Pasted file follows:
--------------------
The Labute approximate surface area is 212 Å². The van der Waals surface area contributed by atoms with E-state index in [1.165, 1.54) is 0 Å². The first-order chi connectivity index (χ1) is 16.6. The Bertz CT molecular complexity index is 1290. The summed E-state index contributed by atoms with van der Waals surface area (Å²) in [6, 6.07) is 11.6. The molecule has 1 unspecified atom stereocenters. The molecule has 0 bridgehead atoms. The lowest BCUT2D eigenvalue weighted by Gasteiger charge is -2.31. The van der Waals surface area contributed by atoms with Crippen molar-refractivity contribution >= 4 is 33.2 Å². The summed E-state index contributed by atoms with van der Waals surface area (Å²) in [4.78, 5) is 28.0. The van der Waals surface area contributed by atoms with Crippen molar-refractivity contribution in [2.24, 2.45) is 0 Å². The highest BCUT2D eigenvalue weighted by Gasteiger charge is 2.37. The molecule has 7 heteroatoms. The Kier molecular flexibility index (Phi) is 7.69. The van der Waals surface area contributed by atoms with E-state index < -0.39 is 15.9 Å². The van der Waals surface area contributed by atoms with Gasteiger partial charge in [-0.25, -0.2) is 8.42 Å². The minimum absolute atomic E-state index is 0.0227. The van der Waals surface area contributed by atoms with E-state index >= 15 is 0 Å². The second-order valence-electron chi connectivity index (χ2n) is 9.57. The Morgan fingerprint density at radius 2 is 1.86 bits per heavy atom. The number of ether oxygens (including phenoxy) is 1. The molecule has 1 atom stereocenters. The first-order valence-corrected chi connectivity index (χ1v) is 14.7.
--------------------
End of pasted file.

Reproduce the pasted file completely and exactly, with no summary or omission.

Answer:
The Labute approximate surface area is 212 Å². The van der Waals surface area contributed by atoms with E-state index in [1.165, 1.54) is 0 Å². The first-order chi connectivity index (χ1) is 16.6. The Bertz CT molecular complexity index is 1290. The summed E-state index contributed by atoms with van der Waals surface area (Å²) in [6, 6.07) is 11.6. The molecule has 1 unspecified atom stereocenters. The molecule has 0 bridgehead atoms. The lowest BCUT2D eigenvalue weighted by Gasteiger charge is -2.31. The van der Waals surface area contributed by atoms with Crippen molar-refractivity contribution >= 4 is 33.2 Å². The summed E-state index contributed by atoms with van der Waals surface area (Å²) in [4.78, 5) is 28.0. The van der Waals surface area contributed by atoms with Crippen molar-refractivity contribution in [2.24, 2.45) is 0 Å². The highest BCUT2D eigenvalue weighted by Gasteiger charge is 2.37. The molecule has 7 heteroatoms. The Kier molecular flexibility index (Phi) is 7.69. The van der Waals surface area contributed by atoms with E-state index < -0.39 is 15.9 Å². The van der Waals surface area contributed by atoms with Gasteiger partial charge in [-0.25, -0.2) is 8.42 Å². The minimum absolute atomic E-state index is 0.0227. The van der Waals surface area contributed by atoms with E-state index >= 15 is 0 Å². The second-order valence-electron chi connectivity index (χ2n) is 9.57. The Morgan fingerprint density at radius 2 is 1.86 bits per heavy atom. The number of ether oxygens (including phenoxy) is 1. The molecule has 1 atom stereocenters. The first-order valence-corrected chi connectivity index (χ1v) is 14.7.